- The most hardcore approach
is a true voltage controlled oscillator (VCO). This requires quite a bit
of hardware and careful tuning, but it carries the most “analog street cred.”
These usually employ a BJT
to exponentially convert a control voltage into a current. This exponential
conversion is nice since humans perceive pitch logarithmally, not linearlly;
many modular synths are design with a 1 volt per octave standard. This
current is fed into an integrator whose output is tied to a comparitor;
depending on how this is arranged you can generate either a triangular or
a sawtooth waveform, and various other bits of circuitry can transform one
kind of waveform to another.
- Although I’m asking that the VCF and VCA be analog, you can also explore
generating the basic waveform digitally, perhaps by reading values out
of tables at different rates and shoving them to an audio rate D/A
coverter. One well known instrument that did
this is the PPG Wave series, which
you can hear on Depeche Mode albums from the 1980s. Paul Maddox’s
is an example of a homebrew instrument that takes
- A digitally controlled oscillator (DCO)
typically uses some analog circuitry,
but it uses a digital timer to control when the waveform
needs reset. Examples of digital timers include the 82C53, but modern
microcontrollers often have these built-in.
In Spring 2008, I taught a special topics class called “Electronics for Music
that covered a lot of these issues. I’ve posted videotapes of
the lectures on
the class website;
there is a wealth of information there, including my
DIY Datasheet and Ap Note Collection.
I know there are some people signed up for this section than have either
taken the EMS class (or an
I taught under the name of
“Theory and Design of Music Synthesizers”). I’d like to spread the people
who took this class out among the different teams so that each team has one
such person. However,
it’s not essential that each team has one such person as long
as a team has at least one person that is comfortable with analog electronics
at the “op amp level” (we won’t get down too deep into discrete transistors.)
reports of some
projects (they were either single person or a team of at
most two) from those classes. (Note the reporting requirements for 4007
are much more formal than what I required in those classes.)
Each team will also need at least one person who is zen with microcontrollers.
I am not personally zen with microcontrollers so I have no particular
Here’s some possible themes to explore:
- A Buchla-inspired vactrol-centric design: Vactrols are a
current-controlled resistors created by combining a light-emitting diode
with a light-dependent resistor in a single package. They offer a unique sort
of sound that no one has been able to replicate digitally. The Buchla lowpass
gate, which uses vactrols,
is a combined VCF/VCA that can be used as either a VCF, a VCA, or a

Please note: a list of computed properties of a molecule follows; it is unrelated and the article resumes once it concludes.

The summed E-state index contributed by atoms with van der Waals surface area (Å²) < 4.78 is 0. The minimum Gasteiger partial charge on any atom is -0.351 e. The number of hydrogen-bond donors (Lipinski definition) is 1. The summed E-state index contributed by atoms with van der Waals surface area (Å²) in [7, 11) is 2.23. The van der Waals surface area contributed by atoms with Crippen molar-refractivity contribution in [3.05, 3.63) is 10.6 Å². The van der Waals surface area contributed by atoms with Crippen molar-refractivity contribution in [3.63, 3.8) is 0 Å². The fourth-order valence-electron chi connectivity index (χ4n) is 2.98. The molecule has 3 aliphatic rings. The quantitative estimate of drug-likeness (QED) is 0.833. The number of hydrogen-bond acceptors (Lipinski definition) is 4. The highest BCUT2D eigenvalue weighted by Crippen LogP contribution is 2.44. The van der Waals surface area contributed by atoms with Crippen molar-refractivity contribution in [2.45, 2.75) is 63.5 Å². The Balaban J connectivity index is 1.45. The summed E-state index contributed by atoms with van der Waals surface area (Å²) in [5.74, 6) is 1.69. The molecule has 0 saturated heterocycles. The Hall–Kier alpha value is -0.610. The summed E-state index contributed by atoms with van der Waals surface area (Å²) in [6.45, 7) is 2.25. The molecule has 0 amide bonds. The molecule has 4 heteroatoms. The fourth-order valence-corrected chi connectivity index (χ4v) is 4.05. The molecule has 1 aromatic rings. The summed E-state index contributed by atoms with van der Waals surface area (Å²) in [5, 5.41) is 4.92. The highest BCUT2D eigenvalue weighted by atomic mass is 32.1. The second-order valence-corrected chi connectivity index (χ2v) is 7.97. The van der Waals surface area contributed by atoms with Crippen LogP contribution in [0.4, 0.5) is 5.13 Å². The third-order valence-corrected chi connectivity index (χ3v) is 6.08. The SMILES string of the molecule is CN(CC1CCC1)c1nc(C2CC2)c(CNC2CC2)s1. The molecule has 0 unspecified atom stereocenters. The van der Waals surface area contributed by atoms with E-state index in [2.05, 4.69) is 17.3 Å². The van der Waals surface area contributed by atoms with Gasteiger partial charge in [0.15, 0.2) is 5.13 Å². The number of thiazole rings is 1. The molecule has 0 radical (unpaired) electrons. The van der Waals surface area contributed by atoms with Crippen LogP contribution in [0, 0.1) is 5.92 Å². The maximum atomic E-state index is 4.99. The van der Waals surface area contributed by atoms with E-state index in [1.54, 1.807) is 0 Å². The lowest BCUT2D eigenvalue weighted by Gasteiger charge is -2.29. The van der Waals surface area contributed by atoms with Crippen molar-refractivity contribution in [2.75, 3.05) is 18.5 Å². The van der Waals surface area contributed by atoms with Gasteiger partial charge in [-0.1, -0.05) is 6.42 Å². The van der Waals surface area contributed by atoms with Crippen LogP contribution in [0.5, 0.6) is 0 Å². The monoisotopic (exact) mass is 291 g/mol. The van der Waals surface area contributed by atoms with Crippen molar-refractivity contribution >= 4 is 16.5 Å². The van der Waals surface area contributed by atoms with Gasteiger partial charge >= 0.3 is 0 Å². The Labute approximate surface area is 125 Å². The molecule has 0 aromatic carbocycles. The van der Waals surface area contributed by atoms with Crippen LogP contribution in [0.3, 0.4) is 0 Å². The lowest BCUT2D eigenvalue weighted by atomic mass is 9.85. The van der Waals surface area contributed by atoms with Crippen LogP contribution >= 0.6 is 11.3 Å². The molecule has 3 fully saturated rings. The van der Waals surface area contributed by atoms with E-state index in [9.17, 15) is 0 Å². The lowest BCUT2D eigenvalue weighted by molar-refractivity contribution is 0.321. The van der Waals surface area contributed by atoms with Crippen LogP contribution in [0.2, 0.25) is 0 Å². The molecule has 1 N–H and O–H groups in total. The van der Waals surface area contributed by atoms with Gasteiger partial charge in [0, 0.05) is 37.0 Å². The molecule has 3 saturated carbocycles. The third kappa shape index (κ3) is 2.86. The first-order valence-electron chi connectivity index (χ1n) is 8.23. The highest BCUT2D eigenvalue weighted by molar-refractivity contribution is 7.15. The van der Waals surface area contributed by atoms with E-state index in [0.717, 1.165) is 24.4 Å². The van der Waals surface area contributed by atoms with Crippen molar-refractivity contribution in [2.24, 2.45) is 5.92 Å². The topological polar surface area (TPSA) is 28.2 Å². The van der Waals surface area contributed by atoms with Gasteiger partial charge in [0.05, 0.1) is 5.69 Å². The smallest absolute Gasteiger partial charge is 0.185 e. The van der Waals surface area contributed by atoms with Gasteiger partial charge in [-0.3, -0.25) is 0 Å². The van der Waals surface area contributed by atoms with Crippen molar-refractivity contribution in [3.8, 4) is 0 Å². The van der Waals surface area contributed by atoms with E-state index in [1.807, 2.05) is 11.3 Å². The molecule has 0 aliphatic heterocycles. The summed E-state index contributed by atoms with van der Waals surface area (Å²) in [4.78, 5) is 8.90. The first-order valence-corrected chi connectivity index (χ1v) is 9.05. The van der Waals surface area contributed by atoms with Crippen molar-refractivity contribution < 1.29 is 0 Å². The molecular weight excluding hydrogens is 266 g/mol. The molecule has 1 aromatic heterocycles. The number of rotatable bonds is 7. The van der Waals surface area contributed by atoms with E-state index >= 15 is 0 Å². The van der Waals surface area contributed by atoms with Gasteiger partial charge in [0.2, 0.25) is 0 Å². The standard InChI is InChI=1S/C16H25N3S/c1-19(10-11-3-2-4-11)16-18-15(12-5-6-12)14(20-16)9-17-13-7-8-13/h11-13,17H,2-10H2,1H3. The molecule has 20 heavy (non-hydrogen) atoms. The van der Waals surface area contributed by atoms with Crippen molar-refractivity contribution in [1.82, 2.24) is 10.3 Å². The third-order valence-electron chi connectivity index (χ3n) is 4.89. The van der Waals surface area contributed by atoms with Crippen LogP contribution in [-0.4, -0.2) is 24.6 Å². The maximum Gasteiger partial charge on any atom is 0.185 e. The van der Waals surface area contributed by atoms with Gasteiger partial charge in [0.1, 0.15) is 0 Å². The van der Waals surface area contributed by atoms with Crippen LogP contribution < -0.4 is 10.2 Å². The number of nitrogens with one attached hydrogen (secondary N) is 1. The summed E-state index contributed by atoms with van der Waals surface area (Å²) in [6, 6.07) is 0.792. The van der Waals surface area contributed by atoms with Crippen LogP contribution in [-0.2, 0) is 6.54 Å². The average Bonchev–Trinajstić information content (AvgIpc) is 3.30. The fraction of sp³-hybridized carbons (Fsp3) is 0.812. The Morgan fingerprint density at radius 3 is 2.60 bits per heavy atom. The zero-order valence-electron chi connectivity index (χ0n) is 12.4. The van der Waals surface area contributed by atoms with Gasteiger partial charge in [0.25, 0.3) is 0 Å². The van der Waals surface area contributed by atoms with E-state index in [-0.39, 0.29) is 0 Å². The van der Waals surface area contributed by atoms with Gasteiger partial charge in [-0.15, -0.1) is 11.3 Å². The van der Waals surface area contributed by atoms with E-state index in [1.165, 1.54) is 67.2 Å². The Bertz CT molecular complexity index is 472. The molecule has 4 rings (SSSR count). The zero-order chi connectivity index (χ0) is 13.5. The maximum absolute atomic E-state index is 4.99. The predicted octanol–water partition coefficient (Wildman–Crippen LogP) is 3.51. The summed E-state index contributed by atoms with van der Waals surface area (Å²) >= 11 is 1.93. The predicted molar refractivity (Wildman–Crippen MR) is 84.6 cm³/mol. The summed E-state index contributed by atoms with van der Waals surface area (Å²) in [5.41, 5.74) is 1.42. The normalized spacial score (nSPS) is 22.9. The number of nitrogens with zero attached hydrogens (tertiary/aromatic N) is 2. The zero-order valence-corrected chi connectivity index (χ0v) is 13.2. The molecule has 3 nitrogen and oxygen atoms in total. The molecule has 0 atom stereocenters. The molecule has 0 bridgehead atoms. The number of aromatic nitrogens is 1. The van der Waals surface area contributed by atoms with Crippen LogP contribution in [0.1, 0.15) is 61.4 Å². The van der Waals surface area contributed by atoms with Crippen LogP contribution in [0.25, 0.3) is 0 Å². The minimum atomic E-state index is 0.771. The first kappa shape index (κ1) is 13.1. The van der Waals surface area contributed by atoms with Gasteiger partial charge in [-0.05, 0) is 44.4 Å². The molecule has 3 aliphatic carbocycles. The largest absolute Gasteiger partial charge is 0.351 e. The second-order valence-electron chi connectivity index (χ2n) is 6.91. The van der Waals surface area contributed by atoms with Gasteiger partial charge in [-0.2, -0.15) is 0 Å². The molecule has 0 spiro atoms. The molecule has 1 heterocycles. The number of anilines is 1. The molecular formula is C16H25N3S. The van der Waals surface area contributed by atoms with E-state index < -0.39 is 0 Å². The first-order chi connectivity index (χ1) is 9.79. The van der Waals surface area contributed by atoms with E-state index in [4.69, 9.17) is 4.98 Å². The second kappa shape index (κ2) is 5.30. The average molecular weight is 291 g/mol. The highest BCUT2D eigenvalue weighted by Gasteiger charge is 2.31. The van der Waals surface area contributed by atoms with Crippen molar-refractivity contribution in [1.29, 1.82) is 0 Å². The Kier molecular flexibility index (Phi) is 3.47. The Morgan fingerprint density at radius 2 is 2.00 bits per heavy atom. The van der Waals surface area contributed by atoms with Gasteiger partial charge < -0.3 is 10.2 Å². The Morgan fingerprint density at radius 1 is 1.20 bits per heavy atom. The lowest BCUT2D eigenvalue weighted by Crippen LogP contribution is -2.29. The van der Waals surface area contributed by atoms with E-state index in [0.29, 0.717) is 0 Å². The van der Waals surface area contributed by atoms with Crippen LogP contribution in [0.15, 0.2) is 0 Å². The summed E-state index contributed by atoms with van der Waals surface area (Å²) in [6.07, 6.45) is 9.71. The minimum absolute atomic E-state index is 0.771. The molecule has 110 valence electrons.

combination of both. See the Buchla 292 schematics and the B2080-10A and
B2080-11A schematics on
Magnus’s Buchla page. For maximum Buchla goodness, you could use a
triangle-core VCO (see the Buchla 258 and 259 schematics, as well as
B2080-7A through B2080-9A.). Don’t let Buchla’s strange
way of drawing schematics scare you; I can guide you through it.
- A SSM2164-centric design:
this is a “voltage controlled amplifier” chip
with an exponential control characteristic.
Here’s an example of
a state variable filter made with it, and
an example of a four-pole filter with feedback, and here is
Siddarth Bhandari’s variant of the latter. The SSM2164 is a rather nice
- Memorymoog-inspired design: See the upper right corner
of Sheet 1 of this set of Memorymoog schematics. The transistor
ladder is the VCF – it’s called a “Moog ladder” and is well liked by
analog synthesizer afficianados.
One of the 3080s controls how much sound gets fed back to
the input of the VCF (this is called “resonance” or “emphasis”), and the other
3080 is the VCA. The 3080 is a special device called an “operational
transductance amplifier.” It turns takes a voltage in and gives a current out,
where the current out is multiplied by an amount determined by a totally
different control current input. The 3080 is out of print, but the LM13700 is
dual version of the same thing. Alas, the CEM3340 VCO chip used in the
Memorymoog is long out of production, so you’d have to come up with something
else for the VCO.
That’s just a few things that came to mind – don’t let any of the above
descriptions limit your imagination. Do some google searching.
Poke around. Read about synthesizers.
If you choose a synthesizer design project, note that there is a
“Synth DIY” mailing list with many knowledgeable participants that will be
able to assist your efforts.
I sent Lynx Crowe, who did the software for many Buchla instruments and
the OB-Mx, an e-mail about this project idea, and here is what he wrote
Sounds like fun. We did something like that with the Buchla 300. It used
digital control of analog modules, kind of like what Don’s done with the
200e series stuff he’s been doing lately. This gives you digital repeatability
for your low data rate control signals, with high speed processing for your
higher data rate analog signals. One of Don’s more penetrating insights was
to recognize that control signals require generally less bandwidth than the
audio (or video) signals that they’re controlling, and that the kinds of
processing they need is best done with a separate path. Bob Moog processed
control and signal data with the same elements, which meant that you couldn’t
optimize the processing for either of them. Don separated them, and was thus
able to optimize them.